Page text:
Editor’s Note: The Albumism staff has selected what we believe to be the 100 Most Dynamic Debut Albums Ever Made, representing a varied cross-section of genres, styles and time periods. Click “Next Album” below to explore each album or view the full album index here.
In the early ’90s, hard-edged Los Angeles-based hip-hop was hardly a new phenomenon, but there still had never been a group like Cypress Hill. The group, composed of rappers Louis “B-Real” Freese, Senen “Sen Dog” Reyes, and Lawrence “DJ Muggs” Muggergud, exploded on the scene in late summer of 1991 with a unique brand of dusted, blunted, and raw hip-hop that shaped the ways the music was made for years to come.
From a stylistic standpoint, Cypress Hill made a truly unique team. B-Real’s sharp high-pitched nasal rhyme flow contrasted perfectly with Sen Dog’s blunt, husky vocal tones. The pair went back and forth like a blazed Chuck D and Flavor Flav, trading rugged bars and ad-libs about the struggles of surviving on the streets of the Los Angeles. And getting high. Lots of getting high.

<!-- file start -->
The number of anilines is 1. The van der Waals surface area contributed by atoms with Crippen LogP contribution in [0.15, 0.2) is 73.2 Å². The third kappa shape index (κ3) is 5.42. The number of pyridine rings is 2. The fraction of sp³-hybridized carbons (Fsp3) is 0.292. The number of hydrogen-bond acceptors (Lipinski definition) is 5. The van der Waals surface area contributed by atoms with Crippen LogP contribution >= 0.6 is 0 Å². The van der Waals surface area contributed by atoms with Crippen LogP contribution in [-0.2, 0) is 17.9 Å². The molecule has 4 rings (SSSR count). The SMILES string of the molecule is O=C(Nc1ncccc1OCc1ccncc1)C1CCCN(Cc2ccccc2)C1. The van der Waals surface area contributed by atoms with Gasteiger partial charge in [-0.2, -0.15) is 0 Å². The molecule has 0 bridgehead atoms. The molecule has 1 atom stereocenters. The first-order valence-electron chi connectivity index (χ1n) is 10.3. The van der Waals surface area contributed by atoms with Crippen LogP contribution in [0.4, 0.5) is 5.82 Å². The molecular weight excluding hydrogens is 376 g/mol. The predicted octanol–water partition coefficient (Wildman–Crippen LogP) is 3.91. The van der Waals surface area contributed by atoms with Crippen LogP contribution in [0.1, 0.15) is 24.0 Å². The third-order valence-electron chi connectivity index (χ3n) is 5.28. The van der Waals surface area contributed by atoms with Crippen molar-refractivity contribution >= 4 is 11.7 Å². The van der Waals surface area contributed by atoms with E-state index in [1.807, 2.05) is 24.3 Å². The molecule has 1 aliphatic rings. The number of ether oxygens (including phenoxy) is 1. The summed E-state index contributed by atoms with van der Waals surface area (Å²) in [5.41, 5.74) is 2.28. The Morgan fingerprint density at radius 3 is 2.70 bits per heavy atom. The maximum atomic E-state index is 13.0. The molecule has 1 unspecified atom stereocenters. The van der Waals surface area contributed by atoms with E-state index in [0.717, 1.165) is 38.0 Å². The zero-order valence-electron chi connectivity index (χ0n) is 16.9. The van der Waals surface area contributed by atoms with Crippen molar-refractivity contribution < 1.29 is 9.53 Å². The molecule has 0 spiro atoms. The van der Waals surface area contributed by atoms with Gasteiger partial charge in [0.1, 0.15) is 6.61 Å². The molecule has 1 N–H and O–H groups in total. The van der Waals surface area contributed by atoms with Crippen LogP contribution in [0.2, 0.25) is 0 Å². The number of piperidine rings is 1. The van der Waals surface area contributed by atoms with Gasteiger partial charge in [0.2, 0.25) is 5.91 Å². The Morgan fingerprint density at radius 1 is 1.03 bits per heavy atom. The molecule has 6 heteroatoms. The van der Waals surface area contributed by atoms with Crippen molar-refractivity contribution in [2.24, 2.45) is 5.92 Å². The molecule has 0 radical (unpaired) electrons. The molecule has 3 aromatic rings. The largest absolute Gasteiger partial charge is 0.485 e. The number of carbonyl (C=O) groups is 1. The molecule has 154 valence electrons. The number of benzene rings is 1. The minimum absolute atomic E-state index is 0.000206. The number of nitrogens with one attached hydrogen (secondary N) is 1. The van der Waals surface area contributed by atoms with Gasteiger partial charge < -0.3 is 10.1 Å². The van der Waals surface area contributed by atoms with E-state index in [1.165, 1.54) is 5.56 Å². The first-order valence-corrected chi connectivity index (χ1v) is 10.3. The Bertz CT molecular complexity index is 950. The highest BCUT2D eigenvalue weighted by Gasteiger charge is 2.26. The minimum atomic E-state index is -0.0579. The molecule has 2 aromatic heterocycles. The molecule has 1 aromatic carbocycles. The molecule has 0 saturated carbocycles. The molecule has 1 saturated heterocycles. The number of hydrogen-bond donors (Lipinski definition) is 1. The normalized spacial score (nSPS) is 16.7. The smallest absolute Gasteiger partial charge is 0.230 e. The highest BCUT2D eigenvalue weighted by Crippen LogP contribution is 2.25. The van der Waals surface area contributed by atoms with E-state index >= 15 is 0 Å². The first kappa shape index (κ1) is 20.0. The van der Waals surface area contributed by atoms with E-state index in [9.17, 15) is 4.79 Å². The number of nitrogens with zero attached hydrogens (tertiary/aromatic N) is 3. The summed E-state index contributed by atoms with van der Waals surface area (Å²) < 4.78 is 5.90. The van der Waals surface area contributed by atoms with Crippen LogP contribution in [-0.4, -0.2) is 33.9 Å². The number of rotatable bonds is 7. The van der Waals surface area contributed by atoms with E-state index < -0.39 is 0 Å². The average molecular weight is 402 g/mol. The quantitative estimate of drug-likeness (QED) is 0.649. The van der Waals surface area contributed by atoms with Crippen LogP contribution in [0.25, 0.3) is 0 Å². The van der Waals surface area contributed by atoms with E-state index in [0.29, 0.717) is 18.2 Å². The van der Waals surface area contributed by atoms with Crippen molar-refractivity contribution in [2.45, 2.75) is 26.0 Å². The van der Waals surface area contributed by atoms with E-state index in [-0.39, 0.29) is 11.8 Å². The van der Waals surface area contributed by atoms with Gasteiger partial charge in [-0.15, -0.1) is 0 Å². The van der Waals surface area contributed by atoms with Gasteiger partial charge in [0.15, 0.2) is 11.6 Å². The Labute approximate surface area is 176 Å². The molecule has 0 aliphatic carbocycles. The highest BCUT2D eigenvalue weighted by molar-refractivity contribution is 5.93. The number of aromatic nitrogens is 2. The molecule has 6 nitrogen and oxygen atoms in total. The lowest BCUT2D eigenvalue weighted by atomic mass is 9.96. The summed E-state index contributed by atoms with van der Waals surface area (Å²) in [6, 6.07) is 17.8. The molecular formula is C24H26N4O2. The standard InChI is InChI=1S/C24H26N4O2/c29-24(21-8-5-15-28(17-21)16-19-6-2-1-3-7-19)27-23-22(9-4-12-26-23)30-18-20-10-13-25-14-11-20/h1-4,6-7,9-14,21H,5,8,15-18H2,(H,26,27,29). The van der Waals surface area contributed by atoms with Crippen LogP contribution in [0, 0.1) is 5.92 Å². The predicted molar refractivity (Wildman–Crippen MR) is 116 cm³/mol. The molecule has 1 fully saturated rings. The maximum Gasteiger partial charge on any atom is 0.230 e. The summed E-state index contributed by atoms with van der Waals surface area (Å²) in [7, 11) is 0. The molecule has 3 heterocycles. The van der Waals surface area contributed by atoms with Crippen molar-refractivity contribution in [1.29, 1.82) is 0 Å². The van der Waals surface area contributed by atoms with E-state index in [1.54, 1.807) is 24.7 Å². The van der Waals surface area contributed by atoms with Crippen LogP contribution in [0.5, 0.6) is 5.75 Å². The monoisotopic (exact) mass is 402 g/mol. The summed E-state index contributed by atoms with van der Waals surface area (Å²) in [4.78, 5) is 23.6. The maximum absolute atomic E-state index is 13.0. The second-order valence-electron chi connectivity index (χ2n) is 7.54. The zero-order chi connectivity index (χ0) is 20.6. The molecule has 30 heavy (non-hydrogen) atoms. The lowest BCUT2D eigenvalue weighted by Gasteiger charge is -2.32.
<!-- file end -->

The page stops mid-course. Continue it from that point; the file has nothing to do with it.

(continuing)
Before this album, few rappers talked so openly about enjoying the pleasures of marijuana. Practically half the Cypress Hill album was dedicated to it. But it never felt like a gimmick or novelty, as the group expressed their “need” to get stoned as a way to escape the harsh and dangerous realities of their environment. Cypress Hill is also one of the first album to prominently feature rappers rhyming in Spanish and to champion Latino culture in Southern California.
From a production standpoint, DJ Muggs was a pioneer, using samples from soul, rock, jazz, and blues and layering them in palpable grit. His production style on this album influenced producers like RZA and Alchemist, the latter of which Muggs personally took under his wing when he was still a teenager.
With its anthems like “How I Could Just Kill a Man,” “Hand on the Pump,” and “Latin Lingo” to album cuts like “Pigs” and “Funky Cypress Hill Shit,” Cypress Hill made an indelible imprint on hip-hop with their self-titled debut. It still remains the perfect soundtrack to rolling around in your ride. Or, you know, sitting back in your domicile and getting stoned.